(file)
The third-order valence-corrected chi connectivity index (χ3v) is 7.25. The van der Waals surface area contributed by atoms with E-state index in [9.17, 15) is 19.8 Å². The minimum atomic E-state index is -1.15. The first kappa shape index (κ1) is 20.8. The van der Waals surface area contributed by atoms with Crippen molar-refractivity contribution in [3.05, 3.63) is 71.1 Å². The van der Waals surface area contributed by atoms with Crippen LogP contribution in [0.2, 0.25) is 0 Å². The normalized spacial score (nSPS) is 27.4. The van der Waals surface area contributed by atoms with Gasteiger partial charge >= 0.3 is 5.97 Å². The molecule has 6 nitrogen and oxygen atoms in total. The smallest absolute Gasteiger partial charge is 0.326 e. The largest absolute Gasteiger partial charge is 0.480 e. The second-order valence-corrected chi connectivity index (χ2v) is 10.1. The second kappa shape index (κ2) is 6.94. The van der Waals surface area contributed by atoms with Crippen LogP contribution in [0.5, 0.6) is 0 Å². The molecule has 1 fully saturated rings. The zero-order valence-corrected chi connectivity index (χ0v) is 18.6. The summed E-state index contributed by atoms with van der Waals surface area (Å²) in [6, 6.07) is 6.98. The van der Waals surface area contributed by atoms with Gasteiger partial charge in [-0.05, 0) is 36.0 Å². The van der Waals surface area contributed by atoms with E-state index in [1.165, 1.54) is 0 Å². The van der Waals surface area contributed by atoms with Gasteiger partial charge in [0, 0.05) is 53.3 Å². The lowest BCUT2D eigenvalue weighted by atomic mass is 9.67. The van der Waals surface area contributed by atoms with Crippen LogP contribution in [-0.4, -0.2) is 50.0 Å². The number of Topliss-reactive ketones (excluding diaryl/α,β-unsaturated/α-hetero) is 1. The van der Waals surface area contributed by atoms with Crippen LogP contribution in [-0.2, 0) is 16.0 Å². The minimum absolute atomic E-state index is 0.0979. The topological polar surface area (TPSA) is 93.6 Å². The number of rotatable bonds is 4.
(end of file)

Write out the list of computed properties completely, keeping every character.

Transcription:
The third-order valence-corrected chi connectivity index (χ3v) is 7.25. The van der Waals surface area contributed by atoms with E-state index in [9.17, 15) is 19.8 Å². The minimum atomic E-state index is -1.15. The first kappa shape index (κ1) is 20.8. The van der Waals surface area contributed by atoms with Crippen molar-refractivity contribution in [3.05, 3.63) is 71.1 Å². The van der Waals surface area contributed by atoms with Crippen LogP contribution in [0.2, 0.25) is 0 Å². The normalized spacial score (nSPS) is 27.4. The van der Waals surface area contributed by atoms with Gasteiger partial charge >= 0.3 is 5.97 Å². The molecule has 6 nitrogen and oxygen atoms in total. The smallest absolute Gasteiger partial charge is 0.326 e. The largest absolute Gasteiger partial charge is 0.480 e. The second-order valence-corrected chi connectivity index (χ2v) is 10.1. The second kappa shape index (κ2) is 6.94. The van der Waals surface area contributed by atoms with Crippen LogP contribution in [0.5, 0.6) is 0 Å². The molecule has 1 fully saturated rings. The zero-order valence-corrected chi connectivity index (χ0v) is 18.6. The summed E-state index contributed by atoms with van der Waals surface area (Å²) in [6, 6.07) is 6.98. The van der Waals surface area contributed by atoms with Gasteiger partial charge in [-0.05, 0) is 36.0 Å². The van der Waals surface area contributed by atoms with E-state index in [1.165, 1.54) is 0 Å². The van der Waals surface area contributed by atoms with Gasteiger partial charge in [0, 0.05) is 53.3 Å². The lowest BCUT2D eigenvalue weighted by atomic mass is 9.67. The van der Waals surface area contributed by atoms with Crippen LogP contribution in [-0.4, -0.2) is 50.0 Å². The number of Topliss-reactive ketones (excluding diaryl/α,β-unsaturated/α-hetero) is 1. The van der Waals surface area contributed by atoms with Crippen LogP contribution in [-0.2, 0) is 16.0 Å². The minimum absolute atomic E-state index is 0.0979. The topological polar surface area (TPSA) is 93.6 Å². The number of rotatable bonds is 4.